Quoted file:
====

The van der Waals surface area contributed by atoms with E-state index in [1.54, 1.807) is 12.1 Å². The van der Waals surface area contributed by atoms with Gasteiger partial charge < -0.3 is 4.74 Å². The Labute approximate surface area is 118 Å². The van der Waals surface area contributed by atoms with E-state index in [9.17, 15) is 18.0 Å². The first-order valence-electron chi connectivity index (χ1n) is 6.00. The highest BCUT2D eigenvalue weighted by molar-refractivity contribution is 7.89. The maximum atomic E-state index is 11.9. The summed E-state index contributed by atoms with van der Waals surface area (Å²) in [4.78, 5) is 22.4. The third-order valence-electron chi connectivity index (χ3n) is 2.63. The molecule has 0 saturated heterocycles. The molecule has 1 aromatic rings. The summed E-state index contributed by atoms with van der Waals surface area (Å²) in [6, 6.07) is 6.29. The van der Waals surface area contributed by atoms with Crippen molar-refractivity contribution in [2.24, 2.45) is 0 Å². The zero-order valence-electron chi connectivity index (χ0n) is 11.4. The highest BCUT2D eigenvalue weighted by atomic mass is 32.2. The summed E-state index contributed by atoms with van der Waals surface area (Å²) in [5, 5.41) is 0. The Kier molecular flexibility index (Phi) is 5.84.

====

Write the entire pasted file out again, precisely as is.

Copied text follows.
The van der Waals surface area contributed by atoms with E-state index in [1.54, 1.807) is 12.1 Å². The van der Waals surface area contributed by atoms with Gasteiger partial charge < -0.3 is 4.74 Å². The Labute approximate surface area is 118 Å². The van der Waals surface area contributed by atoms with E-state index in [9.17, 15) is 18.0 Å². The first-order valence-electron chi connectivity index (χ1n) is 6.00. The highest BCUT2D eigenvalue weighted by molar-refractivity contribution is 7.89. The maximum atomic E-state index is 11.9. The summed E-state index contributed by atoms with van der Waals surface area (Å²) in [4.78, 5) is 22.4. The third-order valence-electron chi connectivity index (χ3n) is 2.63. The molecule has 0 saturated heterocycles. The molecule has 1 aromatic rings. The summed E-state index contributed by atoms with van der Waals surface area (Å²) in [6, 6.07) is 6.29. The van der Waals surface area contributed by atoms with Crippen molar-refractivity contribution in [2.24, 2.45) is 0 Å². The zero-order valence-electron chi connectivity index (χ0n) is 11.4. The highest BCUT2D eigenvalue weighted by atomic mass is 32.2. The summed E-state index contributed by atoms with van der Waals surface area (Å²) in [5, 5.41) is 0. The Kier molecular flexibility index (Phi) is 5.84.